Fellow blogger Mr Roger Tichborne, of the Barnet Eye, modelling this season's must wear t shirt.
Having tried very hard, over the last year or so, to avoid the ordeal of sitting through yet another interminable Barnet council meeting, it took no small act of forbearance to have to attend two meetings in one week - this last week.
But these were two meetings which simply had to be witnessed, poised as we are on the brink of the apocalypse, and the end of days for Broken Barnet.
The decline and fall must be chronicled, and annotated, in the cause of history, as a warning to others, and ourselves, as we may be, in the future.
It's not about one local Tory backwater council, clinging on to the days of glory, when this borough was the centre of the cult of Thatcherism, or even just the story, as it more properly should be, of local grassroots activism, fighting back, in the tradition of British underdogs, refusing to be bowed by bullying, tinpot politicians: although perhaps it is both these things.
More importantly, hidden in the details of these accounts, we hope, is a more significant message - the story of something more universal, in a political sense: not just the failure of a model of privatised government, the utter failure of the market economy in public services.
The end of Capita-lism in Broken Barnet is a useful lesson - for a wide audience.
Until recently, council meetings like these would be annexed by the Men in Suits: the Men from Capita - agents of our contractual partners, taking over the public seating, not just manspreading, corporatespreading, with a droit de seigneur fully in line with the perception of their role as feudal overlords, an invading army moving on from the point of battle, to one of conquest, and the imposition of a foreign culture, and language.
The language of the London Borough of Capita, of course, is one of impenetrable meaning, deliberately created to ensure a lack of comprehension, and a virtual surrender to the colonial administration now overseeing every aspect of life in our rotten borough.
We submit, or have submitted, to the vocabulary of occupation: corporate newspeak, the inversion of truth, for the benefit of politicians, and private contractors.
As this administration loses its grip on our financial security, however, and the risks of their contractual bondage are now fully exposed, that co-opted language is itself beginning to lose its fluency, and its magic powers, as we shall see.
Council officers and Capita representatives attempt the same tired phrases, to try to disguise the sheer awfulness of what is happening: but now their power is broken, and they are failing.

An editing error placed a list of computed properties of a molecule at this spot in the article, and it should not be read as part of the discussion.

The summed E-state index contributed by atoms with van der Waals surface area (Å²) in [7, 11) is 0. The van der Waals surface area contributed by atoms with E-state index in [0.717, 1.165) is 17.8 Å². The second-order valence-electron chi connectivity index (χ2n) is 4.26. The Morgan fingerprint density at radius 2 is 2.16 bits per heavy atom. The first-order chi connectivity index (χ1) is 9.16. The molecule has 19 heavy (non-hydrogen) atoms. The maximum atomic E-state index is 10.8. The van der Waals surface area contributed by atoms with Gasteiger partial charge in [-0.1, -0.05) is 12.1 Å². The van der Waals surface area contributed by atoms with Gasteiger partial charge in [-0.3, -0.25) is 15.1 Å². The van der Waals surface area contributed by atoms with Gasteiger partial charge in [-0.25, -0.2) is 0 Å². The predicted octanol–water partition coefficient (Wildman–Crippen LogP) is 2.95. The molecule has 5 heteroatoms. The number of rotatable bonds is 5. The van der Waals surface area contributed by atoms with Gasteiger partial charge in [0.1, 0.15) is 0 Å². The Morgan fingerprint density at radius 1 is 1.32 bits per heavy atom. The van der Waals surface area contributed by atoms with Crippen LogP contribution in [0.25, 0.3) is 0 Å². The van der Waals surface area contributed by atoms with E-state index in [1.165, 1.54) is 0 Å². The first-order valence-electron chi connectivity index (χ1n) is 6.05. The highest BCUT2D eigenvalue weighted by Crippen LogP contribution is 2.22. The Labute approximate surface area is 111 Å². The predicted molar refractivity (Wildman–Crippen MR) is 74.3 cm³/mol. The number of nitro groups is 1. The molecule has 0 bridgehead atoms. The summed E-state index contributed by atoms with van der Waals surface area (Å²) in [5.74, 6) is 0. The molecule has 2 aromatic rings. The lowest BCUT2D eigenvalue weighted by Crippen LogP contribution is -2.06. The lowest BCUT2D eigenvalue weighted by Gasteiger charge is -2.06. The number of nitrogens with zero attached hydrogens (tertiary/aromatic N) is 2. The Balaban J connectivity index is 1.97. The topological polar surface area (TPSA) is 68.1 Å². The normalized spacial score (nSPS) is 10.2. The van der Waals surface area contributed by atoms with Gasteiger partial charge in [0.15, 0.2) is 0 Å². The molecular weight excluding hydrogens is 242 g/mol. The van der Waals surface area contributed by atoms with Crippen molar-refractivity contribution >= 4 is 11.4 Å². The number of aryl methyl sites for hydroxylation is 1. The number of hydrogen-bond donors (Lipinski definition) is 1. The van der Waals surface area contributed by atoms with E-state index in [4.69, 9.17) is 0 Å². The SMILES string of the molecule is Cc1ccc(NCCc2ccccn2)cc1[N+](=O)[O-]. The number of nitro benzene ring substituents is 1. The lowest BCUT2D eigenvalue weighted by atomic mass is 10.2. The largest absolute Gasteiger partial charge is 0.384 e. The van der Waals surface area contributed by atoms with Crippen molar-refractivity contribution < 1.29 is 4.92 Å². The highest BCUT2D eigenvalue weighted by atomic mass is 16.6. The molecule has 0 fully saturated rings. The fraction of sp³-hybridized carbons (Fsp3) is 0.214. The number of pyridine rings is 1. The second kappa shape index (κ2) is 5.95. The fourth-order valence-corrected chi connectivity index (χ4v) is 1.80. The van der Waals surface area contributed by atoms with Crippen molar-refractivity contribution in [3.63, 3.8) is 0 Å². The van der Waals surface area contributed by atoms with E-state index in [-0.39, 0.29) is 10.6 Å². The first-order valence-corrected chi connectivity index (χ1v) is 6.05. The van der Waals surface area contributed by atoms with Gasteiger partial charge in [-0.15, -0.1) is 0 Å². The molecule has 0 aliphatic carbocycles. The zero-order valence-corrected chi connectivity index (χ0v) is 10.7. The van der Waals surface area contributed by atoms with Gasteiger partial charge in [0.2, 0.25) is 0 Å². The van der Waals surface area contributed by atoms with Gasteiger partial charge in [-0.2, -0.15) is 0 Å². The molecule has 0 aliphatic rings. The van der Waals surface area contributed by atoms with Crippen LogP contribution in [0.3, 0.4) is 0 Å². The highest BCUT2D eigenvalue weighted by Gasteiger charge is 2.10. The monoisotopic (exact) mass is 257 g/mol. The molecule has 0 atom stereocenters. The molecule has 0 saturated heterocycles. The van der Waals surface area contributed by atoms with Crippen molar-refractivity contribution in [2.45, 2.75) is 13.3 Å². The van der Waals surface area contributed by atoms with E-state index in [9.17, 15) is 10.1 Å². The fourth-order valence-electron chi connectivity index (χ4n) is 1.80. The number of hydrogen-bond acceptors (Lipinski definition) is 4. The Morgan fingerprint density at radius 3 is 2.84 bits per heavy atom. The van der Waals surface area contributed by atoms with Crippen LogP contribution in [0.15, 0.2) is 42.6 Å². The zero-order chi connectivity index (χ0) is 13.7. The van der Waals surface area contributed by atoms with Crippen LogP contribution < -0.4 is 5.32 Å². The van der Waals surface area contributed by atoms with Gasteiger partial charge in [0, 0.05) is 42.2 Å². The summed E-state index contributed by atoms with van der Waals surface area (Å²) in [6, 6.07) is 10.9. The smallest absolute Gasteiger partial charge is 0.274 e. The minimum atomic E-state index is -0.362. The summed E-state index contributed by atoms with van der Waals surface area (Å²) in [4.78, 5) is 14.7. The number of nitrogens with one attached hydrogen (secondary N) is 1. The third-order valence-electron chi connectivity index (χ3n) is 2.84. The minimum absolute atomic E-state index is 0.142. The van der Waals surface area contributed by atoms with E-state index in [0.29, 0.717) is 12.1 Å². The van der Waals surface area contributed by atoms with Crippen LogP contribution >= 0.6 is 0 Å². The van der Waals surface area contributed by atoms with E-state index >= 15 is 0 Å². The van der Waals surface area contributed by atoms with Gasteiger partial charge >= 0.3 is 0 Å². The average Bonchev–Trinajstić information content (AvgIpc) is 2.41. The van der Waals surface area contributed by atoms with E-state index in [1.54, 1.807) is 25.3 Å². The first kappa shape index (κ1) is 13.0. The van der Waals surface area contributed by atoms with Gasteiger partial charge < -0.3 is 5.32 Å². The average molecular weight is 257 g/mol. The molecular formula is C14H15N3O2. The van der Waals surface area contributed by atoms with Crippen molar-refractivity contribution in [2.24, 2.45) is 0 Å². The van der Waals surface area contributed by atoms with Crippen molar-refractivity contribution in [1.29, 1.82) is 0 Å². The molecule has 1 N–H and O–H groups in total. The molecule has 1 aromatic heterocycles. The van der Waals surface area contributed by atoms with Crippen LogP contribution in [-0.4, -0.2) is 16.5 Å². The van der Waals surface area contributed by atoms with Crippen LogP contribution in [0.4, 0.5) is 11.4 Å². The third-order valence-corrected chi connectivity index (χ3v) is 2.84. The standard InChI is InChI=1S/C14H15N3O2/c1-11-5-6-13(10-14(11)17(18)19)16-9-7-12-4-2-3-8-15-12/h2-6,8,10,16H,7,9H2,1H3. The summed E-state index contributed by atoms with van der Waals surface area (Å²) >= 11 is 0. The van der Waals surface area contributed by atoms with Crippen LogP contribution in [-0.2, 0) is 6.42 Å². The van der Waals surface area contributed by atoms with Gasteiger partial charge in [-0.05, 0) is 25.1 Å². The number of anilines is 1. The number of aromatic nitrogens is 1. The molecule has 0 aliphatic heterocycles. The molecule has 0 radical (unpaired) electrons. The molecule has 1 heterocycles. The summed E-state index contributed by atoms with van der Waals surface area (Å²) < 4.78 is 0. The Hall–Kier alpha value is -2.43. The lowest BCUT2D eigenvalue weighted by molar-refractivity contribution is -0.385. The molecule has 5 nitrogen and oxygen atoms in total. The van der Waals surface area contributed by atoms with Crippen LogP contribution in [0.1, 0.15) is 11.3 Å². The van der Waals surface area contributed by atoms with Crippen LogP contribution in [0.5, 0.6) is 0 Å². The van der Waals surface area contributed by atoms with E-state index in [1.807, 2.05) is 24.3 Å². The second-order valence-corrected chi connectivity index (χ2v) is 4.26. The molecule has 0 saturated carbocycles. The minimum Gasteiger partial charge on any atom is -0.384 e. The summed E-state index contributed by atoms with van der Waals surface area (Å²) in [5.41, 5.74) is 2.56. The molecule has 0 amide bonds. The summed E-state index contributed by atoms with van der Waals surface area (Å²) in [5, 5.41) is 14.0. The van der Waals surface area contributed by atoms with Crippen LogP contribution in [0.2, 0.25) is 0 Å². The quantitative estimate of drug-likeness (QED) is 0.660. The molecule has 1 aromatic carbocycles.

We see you.
Ah but: the contracts are not being torn apart: they are being 'Re-aligned'.
Senior officers talk about a 'Re-profiling'.
Well, we live, as you may recall, in a borough that has been 'Re-Barneted' by ... 'Re' - the Joint Venture owned by Barnet and Capita, although dominated by the latter partner.
The Chief Executive, and the Tory Leader Richard Cornelius, have of course now Re-signed as directors of Re, because they have suddenly discovered a conflict of interest occurring in such a position, when the contract is under review. They see no conflict in retaining their roles on the commissioning side, at this time, of course.
Tory leader Richard Cornelius, and Chief Executive John Hooton, at Thursday's meeting
Oh. Well, how funny, as Mrs Angry pointed out in questions to this Tuesday's Audit Committee*, because the entire process of outsourcing of services in Barnet has been fraught with conflicts of interest since before the tenders were put out, and despite constant requests for the council to do something to mitigate those risks, nothing was ever done.
* See here for link to full questions, from Mr Reasonable, Mr Tichborne, Mrs Angry and Mrs Jacobson.
Right from the point where officers were coming and going, as 'interim' consultants, or on the staff structure, from outsourcing companies to the council and back again, in a swing door movement, unstopped by any effective restraint, our system of governance has been broken and compromised.
The multiplicity of roles played by the successful bidder for the two contracts, ie Capita, has provided a fertile ground for conflicts, and the perception of conflict of interest, and even the potential, as we have seen, for fraud, and corruption.
Planning and enforcement has been rife with conflict, embedded in the very heart of processes meant to deliver an effective service for residents, but now prioritising the needs of developers, with special assistance available to developers, for a standard fee, that helps them gain approval for their plans, while the same company, the same officers - as proven in one local case in Finchley - then overseeing the consultation process - and the recommendation for approval. Where is the transparency, the accountability, or justice for residents?